Hiking to Process Grief

The reason for the name Taogoi stems from the last thing my grandmother said to me before she passed. She told me to “get over it” when I was trying to tell her about the sexual abuse I’d gone through, as a warm up to talking with the family I had recently cut ties with. She asked me to leave before I got the chance to tell her, and continued with the choice to choose my own family.


She died in September and I started the Pacific Crest Trail the following February. Processing the loss of the families glue; the matriarch. It was very difficult, I couldn’t concentrate and had so much anxiety about every single thing, all of the time. The idea was to walk out all these feelings and emotions that haunted my peace, causing me to be unable to function. I was supremely depressed and the only thing that seemed to make a difference was watching YouTube videos on backpacking the trail. With that in mind, I applied for a permit and got my shit together, literally.

I had gotten almost two whole months of hiking, finding my trail legs, and getting comfortable in the beautiful, simplistic rhythm of walking everywhere, all day long, before I got a text from my then husband, Nick. I had gotten service at this high point where a leather hiking shoe was on top of trail marker post.


“Call me ASAP”, it said. Very unusual language from him. I called him when I could; at a high point where there is a tall wooden post, it was sporting a hiking boot at the time. It got sent to voicemail.


Who died?”, I said when he finally called me back, a few minutes later. He was in the checkout stand, buying my resupply box jerky.


Your Aunt Tiah. She had a heart attack”, he replied. I had been kidding, but he was not. I briefly got angry with him for not answering when I called him and putting off this devastating news. I was upset, shocked, and I lashed out at him. I hung up the phone and I just remember having the instinct to run. So I ran 4 miles in an hour; crying, trying to wrap my head around this new loss. I had just been thinking about how I wanted to get to know her more. Her life hadn't been an easy one, and now she was gone. I decided to call my cousin (I’ve always liked her, so I have loosely kept in touch) and send my condolences.

It still took me three days to get to town, and those days were extremely stressful. I pushed myself really hard physically, something I’ve found is my preferred way to process anything; work myself through it. I would push myself so hard that I could make it all day long, I would run out of steam by about 6pm. Hiker Midnight is 9pm (we live by the sun). I ended skipping some miles and started hitching on the upcoming road.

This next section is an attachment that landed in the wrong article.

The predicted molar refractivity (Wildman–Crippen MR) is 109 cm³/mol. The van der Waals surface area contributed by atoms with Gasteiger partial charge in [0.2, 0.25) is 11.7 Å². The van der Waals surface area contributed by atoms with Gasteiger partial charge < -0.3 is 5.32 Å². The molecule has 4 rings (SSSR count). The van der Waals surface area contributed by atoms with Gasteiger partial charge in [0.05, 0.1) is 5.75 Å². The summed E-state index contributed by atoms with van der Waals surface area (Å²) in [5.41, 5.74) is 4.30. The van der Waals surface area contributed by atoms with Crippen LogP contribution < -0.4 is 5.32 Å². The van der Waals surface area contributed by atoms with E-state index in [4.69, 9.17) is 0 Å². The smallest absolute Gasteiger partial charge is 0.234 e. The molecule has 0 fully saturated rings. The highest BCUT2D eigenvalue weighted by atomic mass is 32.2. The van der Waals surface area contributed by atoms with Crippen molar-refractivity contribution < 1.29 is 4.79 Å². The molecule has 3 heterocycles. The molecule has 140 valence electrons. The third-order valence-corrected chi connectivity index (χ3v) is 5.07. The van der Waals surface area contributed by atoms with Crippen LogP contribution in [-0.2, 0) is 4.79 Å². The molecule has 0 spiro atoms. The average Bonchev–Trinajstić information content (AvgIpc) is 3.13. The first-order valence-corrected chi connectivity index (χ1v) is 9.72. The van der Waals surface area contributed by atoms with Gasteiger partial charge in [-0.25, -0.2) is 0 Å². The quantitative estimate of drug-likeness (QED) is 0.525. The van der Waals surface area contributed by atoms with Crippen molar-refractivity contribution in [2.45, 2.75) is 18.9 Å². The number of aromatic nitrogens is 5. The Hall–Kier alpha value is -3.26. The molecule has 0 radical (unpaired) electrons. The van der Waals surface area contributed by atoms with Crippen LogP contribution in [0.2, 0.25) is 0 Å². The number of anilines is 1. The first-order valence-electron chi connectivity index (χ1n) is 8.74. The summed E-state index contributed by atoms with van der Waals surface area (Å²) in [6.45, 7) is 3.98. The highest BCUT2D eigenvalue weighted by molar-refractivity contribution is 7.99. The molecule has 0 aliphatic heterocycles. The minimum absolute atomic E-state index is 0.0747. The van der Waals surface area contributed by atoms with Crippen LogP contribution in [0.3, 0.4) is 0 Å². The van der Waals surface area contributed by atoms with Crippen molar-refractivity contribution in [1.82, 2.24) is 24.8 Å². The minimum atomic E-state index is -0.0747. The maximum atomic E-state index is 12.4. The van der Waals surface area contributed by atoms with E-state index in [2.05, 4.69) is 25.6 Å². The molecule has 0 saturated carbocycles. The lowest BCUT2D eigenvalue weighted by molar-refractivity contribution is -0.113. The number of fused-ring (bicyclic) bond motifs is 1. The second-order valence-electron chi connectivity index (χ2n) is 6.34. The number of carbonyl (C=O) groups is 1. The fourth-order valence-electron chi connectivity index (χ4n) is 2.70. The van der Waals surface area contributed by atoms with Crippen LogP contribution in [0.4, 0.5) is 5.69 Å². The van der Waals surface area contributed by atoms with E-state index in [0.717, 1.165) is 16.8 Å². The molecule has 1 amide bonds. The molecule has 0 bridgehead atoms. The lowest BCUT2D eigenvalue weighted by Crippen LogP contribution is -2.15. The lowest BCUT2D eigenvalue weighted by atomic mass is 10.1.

To Big Bear I went, in search of a big meal, charging plugs, and reception. I ate my large chili burger and root beer float, letting everything charge a bit before continuing to walk into town in search of a place to stay. I talked to my cousin, who has lost both of her mothering figures within 6 months of each other. In my mind, Tiah had passed peacefully in her sleep from the cardiac event. I was informed otherwise. The youngest of my aunt's kids had been at the dinner table with her and witnessed the whole thing. Reality is much more cruel than the mind wants to accept.


My family had lost two beloved women, and while I went to my grandmothers funeral, I didn’t find it to be helpful in my grief. So I asked my cousin if it was alright if I kept hiking, knowing how much this journey was already to help my process of grief and trauma. Even though I wasn’t talking to my family, I didn’t want this type of pain to befall us. I suppose I needed her validation because I wanted her to know that I love her and didn’t know what else to do other than continue my journey.


So I thought about her a lot for the next two weeks nonstop, until I got all the way Aqua Dolce and Hiker Haven. I got another call that my grandfather (other side of the family) died.


Now this death hit me expectedly. I’d been waiting for him to pass for a few years with quickly declining health. My fathers side of the family was always on rocky terms. They hated my mom from the start and tried to stop them from getting married. The ties are purely blood since they moved to Kansas when I was 5, never sent any birthday cards, moved back to WA when I was 14. Never called or wrote to us for holidays; didn’t even come to my wedding, the first of my fathers kids to get married! But they’ll go to a meth heads wedding. So I was surprised to cry at all about his passing. He was the nice one on that side.


So anyways, Hiker Haven was having its last year running. COVID absolutely shut down a lot of trail places, along with the lack of considerate hikers coming through. The complaints of messes being left by hikers are numerous along the trail. Along with not being grateful for rides, but expecting that trail angels are their personal chauffeur for however long they’re around for. So hopefully, going forward, hikers are more self responsible and grateful for every opportunity that comes their way. Angels have given me places to stay and have had great advice, so I will be forever grateful.

I reached to out a new hiking group and began hiking with them. Making new friends (getting involved with someone new (poly) was definitely part of the grieving too) helped a lot. Life is too short to not make friends and cherish every moment you have with them. Death forces you to realize how much you have to miss out on, and I decided I was done missing out on adventures because inspiration can come with costs. And I am definitely willing to put in the work to pay that price.


Taogoi


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